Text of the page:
What Damages are Available in a Medical Malpractice Case?

The bulk of damages available in a medical malpractice claim is compensatory in nature. Compensatory damages, as the name suggests, are intended to compensate the plaintiff for the damages incurred as a result of the defendant’s negligence. Through compensatory damages, the legal system attempts to make the malpractice victim “whole” again by awarding the victim financial compensation for the losses they have sustained as a result of the medical malpractice.

Compensatory damages are divided into economic and non-economic damages. Economic damages are those damages that are readily assigned monetary value. They are easily quantifiable as they are grounded by things such as medical bills and pay stubs, among other things. The economic losses of a medical malpractice victim will commonly include things like:

  • Medical expenses
  • The cost of future medical care
  • Physical therapy and rehabilitative costs
  • Lost wages 
  • Loss of future earning capacity.

Non-economic damages, on the other hand, are a bit more nebulous. While just as real as economic damages, non-economic damages are the harms that are difficult to assign a number value to. Consider one of the most prominent non-economic damages: pain and suffering. How do you put a value on the pain and suffering a person has gone through? While courts employ a number of methods to try and reach a number, it is still rather uncertain whether any number could adequately reflect what a person has gone through after suffering from harm caused by medical malpractice.

It is important to note that there is no limit, or “cap,” on the amount of compensatory damages a plaintiff can recover in a Pennsylvania medical malpractice case. This is in contrast to many other states which do put caps on such damage awards. While Pennsylvania may not restrict compensatory damages in a medical malpractice case, there are, however, restrictions in place on punitive damages in such cases.

Punitive damages serve a different purpose than compensatory damages. Punitive damages look to punish a wrongdoer as opposed to compensating a victim. With this punishment, the court hopes to deter such wrongful behavior in the future. Generally speaking, punitive damages are only awarded in cases where there has been particularly egregious behavior on the part of the defendant. In Pennsylvania, punitive damages in a medical malpractice case cannot exceed 200% of the compensatory damage award.

Philadelphia Personal Injury Attorneys

If you have suffered due to substandard medical care, do not delay in reaching out to the dedicated medical malpractice attorneys at Cooper, Schall & Levy. Contact us today.

wrongful death claim

How to File a Wrongful Death Claim

While the nuances of the definition can vary slightly from state to state, most, Pennsylvania included, define a wrongful death as a death resulting from the wrongful act or negligence or another. In addition to being a real tragedy and a palpable loss for a family and loved ones, a victim in a wrongful death action can leave behind a deep sense of emotional loss as well as have a profound impact on the finances of a family. This is particularly true when the victim was the breadwinner or primary earner in a family. The law provides a way for those who have suffered as a result of the victim’s death by allowing them to bring a wrongful death claim.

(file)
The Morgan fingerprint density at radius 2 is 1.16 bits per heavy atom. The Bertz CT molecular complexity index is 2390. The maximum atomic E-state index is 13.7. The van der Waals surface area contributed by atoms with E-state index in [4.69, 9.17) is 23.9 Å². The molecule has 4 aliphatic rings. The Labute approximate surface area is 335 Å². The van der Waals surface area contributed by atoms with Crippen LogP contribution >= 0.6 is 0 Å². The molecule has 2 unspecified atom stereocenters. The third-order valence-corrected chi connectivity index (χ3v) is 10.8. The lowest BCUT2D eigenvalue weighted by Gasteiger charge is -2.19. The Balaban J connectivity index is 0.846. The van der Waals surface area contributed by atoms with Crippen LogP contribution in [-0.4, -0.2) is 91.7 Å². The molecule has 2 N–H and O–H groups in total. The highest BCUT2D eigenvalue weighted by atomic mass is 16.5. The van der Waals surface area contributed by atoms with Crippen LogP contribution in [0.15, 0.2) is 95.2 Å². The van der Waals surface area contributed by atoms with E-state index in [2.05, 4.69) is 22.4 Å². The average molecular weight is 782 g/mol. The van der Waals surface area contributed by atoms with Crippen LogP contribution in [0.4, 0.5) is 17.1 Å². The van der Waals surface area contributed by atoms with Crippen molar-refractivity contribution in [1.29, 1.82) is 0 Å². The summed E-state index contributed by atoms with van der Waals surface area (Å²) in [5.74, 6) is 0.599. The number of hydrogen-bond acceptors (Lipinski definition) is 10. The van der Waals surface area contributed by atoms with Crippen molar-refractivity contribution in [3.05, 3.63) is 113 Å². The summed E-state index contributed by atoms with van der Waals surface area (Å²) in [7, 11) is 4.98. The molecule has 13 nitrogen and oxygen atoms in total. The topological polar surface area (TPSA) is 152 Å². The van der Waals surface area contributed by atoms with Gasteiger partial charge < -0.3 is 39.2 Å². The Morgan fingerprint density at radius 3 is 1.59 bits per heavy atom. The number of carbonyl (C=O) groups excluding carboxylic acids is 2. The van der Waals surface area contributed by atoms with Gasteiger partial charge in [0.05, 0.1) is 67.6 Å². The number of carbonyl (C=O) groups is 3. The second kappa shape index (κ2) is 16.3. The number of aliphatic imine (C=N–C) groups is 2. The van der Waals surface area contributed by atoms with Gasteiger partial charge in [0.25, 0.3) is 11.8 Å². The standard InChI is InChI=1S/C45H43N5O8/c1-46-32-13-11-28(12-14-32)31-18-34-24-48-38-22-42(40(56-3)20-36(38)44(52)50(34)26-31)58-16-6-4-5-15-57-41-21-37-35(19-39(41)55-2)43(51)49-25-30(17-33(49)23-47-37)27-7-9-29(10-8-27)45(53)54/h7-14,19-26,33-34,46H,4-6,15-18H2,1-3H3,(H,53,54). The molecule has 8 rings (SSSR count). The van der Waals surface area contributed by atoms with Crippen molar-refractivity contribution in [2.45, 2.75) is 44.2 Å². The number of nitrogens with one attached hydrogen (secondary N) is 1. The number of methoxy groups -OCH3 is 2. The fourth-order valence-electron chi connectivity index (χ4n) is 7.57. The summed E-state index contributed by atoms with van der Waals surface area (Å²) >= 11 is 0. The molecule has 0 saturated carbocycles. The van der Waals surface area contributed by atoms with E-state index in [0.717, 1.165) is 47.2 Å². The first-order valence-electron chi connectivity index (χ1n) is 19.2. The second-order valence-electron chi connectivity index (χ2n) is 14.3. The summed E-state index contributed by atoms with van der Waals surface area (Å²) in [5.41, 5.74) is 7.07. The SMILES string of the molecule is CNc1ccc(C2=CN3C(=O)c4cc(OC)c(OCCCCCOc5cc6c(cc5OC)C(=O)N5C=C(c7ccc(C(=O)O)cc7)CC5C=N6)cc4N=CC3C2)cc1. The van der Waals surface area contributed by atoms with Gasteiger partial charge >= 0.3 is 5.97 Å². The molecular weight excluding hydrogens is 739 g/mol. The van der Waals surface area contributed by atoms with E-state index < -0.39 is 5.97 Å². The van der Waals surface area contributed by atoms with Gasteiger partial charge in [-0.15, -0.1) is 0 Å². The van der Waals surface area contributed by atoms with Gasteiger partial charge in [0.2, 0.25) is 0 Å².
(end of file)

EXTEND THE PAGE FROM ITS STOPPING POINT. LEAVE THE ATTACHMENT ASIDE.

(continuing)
How to File a Wrongful Death Claim

The first thing to talk about when discussing how to file a wrongful death claim in Pennsylvania is who is actually authorized to file a wrongful death claim in Pennsylvania. Pennsylvania law requires the personal representative of the decedent’s estate to file a wrongful death lawsuit. The personal representative of the estate is most often named in the will of the decedent. In the event, however, that the decedent died without a will, otherwise referred to as dying “intestate,” the court is authorized to appoint a personal representative if no one volunteers to take over the responsibility. Should the personal representative of the decedent’s estate fail to file a wrongful death suit within six months of the decedent’s death, any beneficiary of the decedent’s estate is permitted to file the wrongful death suit on behalf of all of the estate beneficiaries.

Pennsylvania has a statute of limitations in place that establishes a time limit allowed for filing a wrongful death lawsuit. It is two years. This means that a wrongful death claim must be filed within two years of the date of the person’s death. Failure to file a wrongful death claim within the two-year time frame means that a court is likely to deny hearing the case at all.

While the personal representative is the authorized person to bring a wrongful death lawsuit, the lawsuit itself is actually filed on behalf of the beneficiaries of the decedent’s estate. There are a variety of damages that are available in a wrongful death claim, including:

  • Final medical expenses of the decedent
  • Funeral and burial costs
  • Expenses related to the administration of the decedent’s estate
  • Lost wages and benefits the decedent could have reasonably been expected to earn should he or she had lived to support the family
  • Pain and suffering

A wrongful death claim may also pursue compensation for loss of comfort and companionship. These kinds of damages, however, are intended to compensate surviving family members for loss related to the wrongful death. Because of this, damages for loss of comfort and companionship are only available if the decedent has a surviving spouse, children, or parents.